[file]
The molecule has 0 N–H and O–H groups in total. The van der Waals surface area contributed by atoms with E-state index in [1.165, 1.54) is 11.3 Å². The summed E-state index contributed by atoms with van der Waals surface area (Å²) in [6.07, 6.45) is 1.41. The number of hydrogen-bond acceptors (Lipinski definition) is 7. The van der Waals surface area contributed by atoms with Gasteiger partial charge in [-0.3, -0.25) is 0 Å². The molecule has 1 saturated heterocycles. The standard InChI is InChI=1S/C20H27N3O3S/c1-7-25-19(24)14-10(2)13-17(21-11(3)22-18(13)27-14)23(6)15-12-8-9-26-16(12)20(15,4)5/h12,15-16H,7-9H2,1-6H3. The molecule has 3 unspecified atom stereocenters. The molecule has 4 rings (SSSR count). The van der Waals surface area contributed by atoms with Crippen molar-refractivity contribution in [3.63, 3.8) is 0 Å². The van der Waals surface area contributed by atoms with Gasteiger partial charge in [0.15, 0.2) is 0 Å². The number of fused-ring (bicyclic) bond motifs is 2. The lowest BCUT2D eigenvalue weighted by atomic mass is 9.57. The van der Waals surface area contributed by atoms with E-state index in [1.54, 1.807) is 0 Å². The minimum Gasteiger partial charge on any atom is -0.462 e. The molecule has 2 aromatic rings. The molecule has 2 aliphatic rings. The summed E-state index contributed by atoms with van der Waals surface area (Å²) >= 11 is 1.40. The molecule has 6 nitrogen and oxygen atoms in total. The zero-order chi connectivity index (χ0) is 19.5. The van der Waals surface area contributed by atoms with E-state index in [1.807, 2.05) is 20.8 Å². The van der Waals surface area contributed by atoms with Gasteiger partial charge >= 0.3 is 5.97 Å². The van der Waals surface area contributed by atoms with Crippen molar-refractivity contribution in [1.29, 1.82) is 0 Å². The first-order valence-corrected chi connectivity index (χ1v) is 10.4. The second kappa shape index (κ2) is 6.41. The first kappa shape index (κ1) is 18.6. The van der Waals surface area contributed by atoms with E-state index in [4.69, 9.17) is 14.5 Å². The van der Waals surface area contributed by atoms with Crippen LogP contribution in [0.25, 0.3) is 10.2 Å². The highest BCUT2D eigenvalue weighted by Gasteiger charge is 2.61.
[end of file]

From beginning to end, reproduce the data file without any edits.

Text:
The molecule has 0 N–H and O–H groups in total. The van der Waals surface area contributed by atoms with E-state index in [1.165, 1.54) is 11.3 Å². The summed E-state index contributed by atoms with van der Waals surface area (Å²) in [6.07, 6.45) is 1.41. The number of hydrogen-bond acceptors (Lipinski definition) is 7. The van der Waals surface area contributed by atoms with Gasteiger partial charge in [-0.3, -0.25) is 0 Å². The molecule has 1 saturated heterocycles. The standard InChI is InChI=1S/C20H27N3O3S/c1-7-25-19(24)14-10(2)13-17(21-11(3)22-18(13)27-14)23(6)15-12-8-9-26-16(12)20(15,4)5/h12,15-16H,7-9H2,1-6H3. The molecule has 3 unspecified atom stereocenters. The molecule has 4 rings (SSSR count). The van der Waals surface area contributed by atoms with Crippen molar-refractivity contribution in [3.63, 3.8) is 0 Å². The van der Waals surface area contributed by atoms with Gasteiger partial charge in [0.15, 0.2) is 0 Å². The number of fused-ring (bicyclic) bond motifs is 2. The lowest BCUT2D eigenvalue weighted by atomic mass is 9.57. The van der Waals surface area contributed by atoms with E-state index in [1.54, 1.807) is 0 Å². The minimum Gasteiger partial charge on any atom is -0.462 e. The molecule has 2 aromatic rings. The molecule has 2 aliphatic rings. The summed E-state index contributed by atoms with van der Waals surface area (Å²) >= 11 is 1.40. The molecule has 6 nitrogen and oxygen atoms in total. The zero-order chi connectivity index (χ0) is 19.5. The van der Waals surface area contributed by atoms with E-state index in [1.807, 2.05) is 20.8 Å². The van der Waals surface area contributed by atoms with Gasteiger partial charge >= 0.3 is 5.97 Å². The van der Waals surface area contributed by atoms with Crippen molar-refractivity contribution in [1.29, 1.82) is 0 Å². The first-order valence-corrected chi connectivity index (χ1v) is 10.4. The second kappa shape index (κ2) is 6.41. The first kappa shape index (κ1) is 18.6. The van der Waals surface area contributed by atoms with E-state index in [4.69, 9.17) is 14.5 Å². The van der Waals surface area contributed by atoms with Crippen LogP contribution in [0.25, 0.3) is 10.2 Å². The highest BCUT2D eigenvalue weighted by Gasteiger charge is 2.61.